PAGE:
Lymphocyte activation

Lymphocyte activation occurs when lymphocytes (B cells or T cells) are triggered through antigen-specific receptors on their cell surface. This causes the cells to proliferate and differentiate into specialized effector lymphocytes. For example, activated B cells can give rise to antibody-producing cells and some activated T cells become cytotoxic T cells.

Latest Research and Reviews

  • Research | | open

    The differentiation and function of regulatory T (Treg) cells are critically controlled by T cell receptor (TCR) signaling. Here the authors show that CARD11-BCL10-MALT1 (CBM) complexes are dispensable for effector Treg conversion under inflammatory conditions but are critical for mediating Treg suppressive activity in a MALT1 paracaspase-dependent manner.

    • Marc Rosenbaum
    • , Andreas Gewies
    • , Konstanze Pechloff
    • , Christoph Heuser
    • , Thomas Engleitner
    • , Torben Gehring
    • , Lara Hartjes
    • , Sabrina Krebs
    • , Daniel Krappmann
    • , Mark Kriegsmann
    • , Wilko Weichert
    • , Roland Rad
    • , Christian Kurts
    •  & Jürgen Ruland
  • Research |

    Oliver and colleagues use di-glycine remnant profiling in combination with whole-cell proteomics and transcriptomics to identify ubiquitylated proteins and predict degradative or non-degradative outcomes of ubiquitylation in activated primary mouse CD4+ T cells.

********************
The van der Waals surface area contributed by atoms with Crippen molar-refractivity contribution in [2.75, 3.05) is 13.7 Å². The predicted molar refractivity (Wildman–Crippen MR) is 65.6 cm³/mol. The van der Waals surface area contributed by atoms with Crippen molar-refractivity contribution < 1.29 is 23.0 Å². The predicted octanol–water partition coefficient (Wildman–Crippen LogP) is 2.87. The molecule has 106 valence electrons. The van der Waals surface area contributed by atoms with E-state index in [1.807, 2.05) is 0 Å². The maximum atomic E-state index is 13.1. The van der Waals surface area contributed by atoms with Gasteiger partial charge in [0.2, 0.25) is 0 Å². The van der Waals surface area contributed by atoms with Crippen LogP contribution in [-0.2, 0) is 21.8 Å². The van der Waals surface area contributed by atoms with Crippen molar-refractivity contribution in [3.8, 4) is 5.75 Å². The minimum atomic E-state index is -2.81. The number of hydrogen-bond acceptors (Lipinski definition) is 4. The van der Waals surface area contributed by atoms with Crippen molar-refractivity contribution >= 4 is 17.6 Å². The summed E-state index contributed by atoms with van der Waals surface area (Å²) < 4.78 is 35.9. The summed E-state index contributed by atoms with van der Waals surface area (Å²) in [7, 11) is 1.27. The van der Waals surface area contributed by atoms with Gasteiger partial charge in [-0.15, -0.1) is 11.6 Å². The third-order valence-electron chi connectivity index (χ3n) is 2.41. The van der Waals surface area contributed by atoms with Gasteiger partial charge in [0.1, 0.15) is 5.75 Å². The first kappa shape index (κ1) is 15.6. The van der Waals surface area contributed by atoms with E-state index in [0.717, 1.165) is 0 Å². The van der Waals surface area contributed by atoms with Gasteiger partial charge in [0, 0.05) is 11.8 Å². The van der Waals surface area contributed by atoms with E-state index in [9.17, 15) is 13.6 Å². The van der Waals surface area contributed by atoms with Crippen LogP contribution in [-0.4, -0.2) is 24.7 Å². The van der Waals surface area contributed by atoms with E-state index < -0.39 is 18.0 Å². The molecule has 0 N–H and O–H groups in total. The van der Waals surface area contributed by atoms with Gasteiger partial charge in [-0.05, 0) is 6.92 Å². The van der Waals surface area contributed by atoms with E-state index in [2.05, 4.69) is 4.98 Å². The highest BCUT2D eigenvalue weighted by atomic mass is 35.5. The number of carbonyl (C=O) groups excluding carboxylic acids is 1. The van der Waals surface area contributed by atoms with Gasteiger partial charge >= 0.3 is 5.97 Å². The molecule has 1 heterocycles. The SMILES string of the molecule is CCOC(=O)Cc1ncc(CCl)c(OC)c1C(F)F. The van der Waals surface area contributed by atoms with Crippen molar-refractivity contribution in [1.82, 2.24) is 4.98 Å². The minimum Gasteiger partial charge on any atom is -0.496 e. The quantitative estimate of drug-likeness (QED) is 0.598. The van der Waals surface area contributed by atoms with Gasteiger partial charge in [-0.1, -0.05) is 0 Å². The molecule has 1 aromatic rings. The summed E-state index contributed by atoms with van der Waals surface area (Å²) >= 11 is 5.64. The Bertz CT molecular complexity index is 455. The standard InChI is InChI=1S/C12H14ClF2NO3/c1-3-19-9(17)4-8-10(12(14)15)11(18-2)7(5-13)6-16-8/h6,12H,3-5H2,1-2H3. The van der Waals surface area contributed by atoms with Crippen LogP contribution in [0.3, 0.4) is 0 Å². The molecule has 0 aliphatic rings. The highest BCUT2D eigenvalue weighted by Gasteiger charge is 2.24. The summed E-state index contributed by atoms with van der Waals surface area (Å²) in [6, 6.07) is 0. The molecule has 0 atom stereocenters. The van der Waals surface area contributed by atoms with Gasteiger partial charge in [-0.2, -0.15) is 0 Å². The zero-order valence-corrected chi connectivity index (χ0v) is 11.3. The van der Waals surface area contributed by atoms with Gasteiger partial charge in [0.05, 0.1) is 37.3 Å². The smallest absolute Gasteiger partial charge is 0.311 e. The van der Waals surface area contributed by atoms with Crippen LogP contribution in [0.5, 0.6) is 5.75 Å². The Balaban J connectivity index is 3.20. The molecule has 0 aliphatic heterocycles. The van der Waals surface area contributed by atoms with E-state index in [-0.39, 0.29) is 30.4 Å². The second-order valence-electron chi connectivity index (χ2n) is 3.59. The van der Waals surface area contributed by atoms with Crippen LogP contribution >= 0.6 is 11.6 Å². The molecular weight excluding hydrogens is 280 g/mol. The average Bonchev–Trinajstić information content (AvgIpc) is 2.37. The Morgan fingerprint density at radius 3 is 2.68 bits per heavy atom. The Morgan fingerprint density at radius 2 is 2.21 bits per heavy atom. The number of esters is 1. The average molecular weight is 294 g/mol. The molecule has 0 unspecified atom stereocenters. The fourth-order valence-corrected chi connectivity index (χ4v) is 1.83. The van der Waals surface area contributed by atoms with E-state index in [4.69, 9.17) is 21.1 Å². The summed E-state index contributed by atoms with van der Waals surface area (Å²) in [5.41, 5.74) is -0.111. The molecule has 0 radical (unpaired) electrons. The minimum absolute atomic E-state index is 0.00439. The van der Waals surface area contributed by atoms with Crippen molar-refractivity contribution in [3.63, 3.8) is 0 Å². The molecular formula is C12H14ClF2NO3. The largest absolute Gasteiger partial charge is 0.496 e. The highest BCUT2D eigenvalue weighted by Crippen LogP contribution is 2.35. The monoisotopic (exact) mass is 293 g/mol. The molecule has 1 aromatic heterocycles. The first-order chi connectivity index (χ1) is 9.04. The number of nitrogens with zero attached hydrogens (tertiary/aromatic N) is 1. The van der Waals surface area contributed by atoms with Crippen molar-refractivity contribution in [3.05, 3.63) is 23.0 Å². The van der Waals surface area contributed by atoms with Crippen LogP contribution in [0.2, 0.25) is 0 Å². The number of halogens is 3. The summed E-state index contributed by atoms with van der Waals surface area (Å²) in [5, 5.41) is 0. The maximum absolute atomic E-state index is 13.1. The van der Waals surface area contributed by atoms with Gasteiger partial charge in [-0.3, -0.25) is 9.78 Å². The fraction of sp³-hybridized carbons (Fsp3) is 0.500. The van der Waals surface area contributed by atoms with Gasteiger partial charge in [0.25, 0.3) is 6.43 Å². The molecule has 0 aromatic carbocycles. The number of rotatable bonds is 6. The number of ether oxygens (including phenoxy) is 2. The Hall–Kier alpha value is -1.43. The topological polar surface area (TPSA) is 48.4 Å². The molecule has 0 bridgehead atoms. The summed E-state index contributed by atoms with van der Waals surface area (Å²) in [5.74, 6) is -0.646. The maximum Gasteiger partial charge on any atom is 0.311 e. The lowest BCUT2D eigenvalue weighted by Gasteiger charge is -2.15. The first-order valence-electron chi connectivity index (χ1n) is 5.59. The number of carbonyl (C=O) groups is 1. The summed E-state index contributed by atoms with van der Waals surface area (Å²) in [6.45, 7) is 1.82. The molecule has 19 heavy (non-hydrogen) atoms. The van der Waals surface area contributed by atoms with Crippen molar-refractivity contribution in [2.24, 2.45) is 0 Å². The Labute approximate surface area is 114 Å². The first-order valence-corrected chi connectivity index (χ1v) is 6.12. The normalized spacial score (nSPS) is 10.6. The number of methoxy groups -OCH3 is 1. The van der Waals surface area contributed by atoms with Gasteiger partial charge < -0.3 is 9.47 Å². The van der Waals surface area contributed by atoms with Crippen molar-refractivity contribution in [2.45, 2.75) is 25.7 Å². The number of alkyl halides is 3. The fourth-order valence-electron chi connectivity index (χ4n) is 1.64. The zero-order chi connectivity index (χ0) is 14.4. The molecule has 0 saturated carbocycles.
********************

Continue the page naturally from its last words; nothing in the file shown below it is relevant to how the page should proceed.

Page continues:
• Joseph M. Dybas
    • , Claire E. O’Leary
    • , Hua Ding
    • , Lynn A. Spruce
    • , Steven H. Seeholzer
    •  & Paula M. Oliver
    Nature Immunology 20, 747-755
  • Research | | open

    T-cell subsets differ in metabolic requirements for particular tasks. Here the authors characterize metabolic fluxes in naïve human CD4+ cells upon activation, and identify a role of Stat5 in glutaminolysis linked to IL-2 production.

    • Nicholas Jones
    • , Emma E. Vincent
    • , James G. Cronin
    • , Silvia Panetti
    • , Megan Chambers
    • , Sean R. Holm
    • , Sian E. Owens
    • , Nigel J. Francis
    • , David K. Finlay
    •  & Catherine A. Thornton
  • Reviews |

    Engineering immune cells and organs using materials enables the investigation of immune responses and the development of immunotherapies. In this Review, the authors discuss 2D and 3D approaches to recreate key cell-level, tissue-level and organ-level immune functionalities of primary, secondary and tertiary lymphoid organs.

    • Sungwoong Kim
    • , Shivem B. Shah
    • , Pamela L. Graney
    •  & Ankur Singh
  • Research | | open

    • Rebar N. Mohammed
    • , Sophie C. Wehenkel
    • , Elena V. Galkina
    • , Emma-Kate Yates
    • , Graham Preece
    • , Andrew Newman
    • , H. Angharad Watson
    • , Julia Ohme
    • , John S. Bridgeman
    • , Ruban R. P. Durairaj
    • , Owen R. Moon
    • , Kristin Ladell
    • , Kelly L. Miners
    • , Garry Dolton
    • , Linda Troeberg
    • , Masahide Kashiwagi
    • , Gillian Murphy
    • , Hideaki Nagase
    • , David A. Price
    • , R. James Matthews
    • , Vera Knäuper
    •  & Ann Ager
  • Research |

    Mass cytometry identifies a unique phenotype enriched in CD4+ T cells isolated from autoimmune disease patients.

    • Asbjørn Christophersen
    • , Eivind G. Lund
    • , Omri Snir
    • , Elsa Solà
    • , Chakravarthi Kanduri
    • , Shiva Dahal-Koirala
    • , Stephanie Zühlke
    • , Øyvind Molberg
    • , Paul J. Utz
    • , Mina Rohani-Pichavant
    • , Julia F. Simard
    • , Cornelia L. Dekker
    • , Knut E. A. Lundin
    • , Ludvig M. Sollid
    •  & Mark M. Davis
    Nature Medicine 25, 734-737

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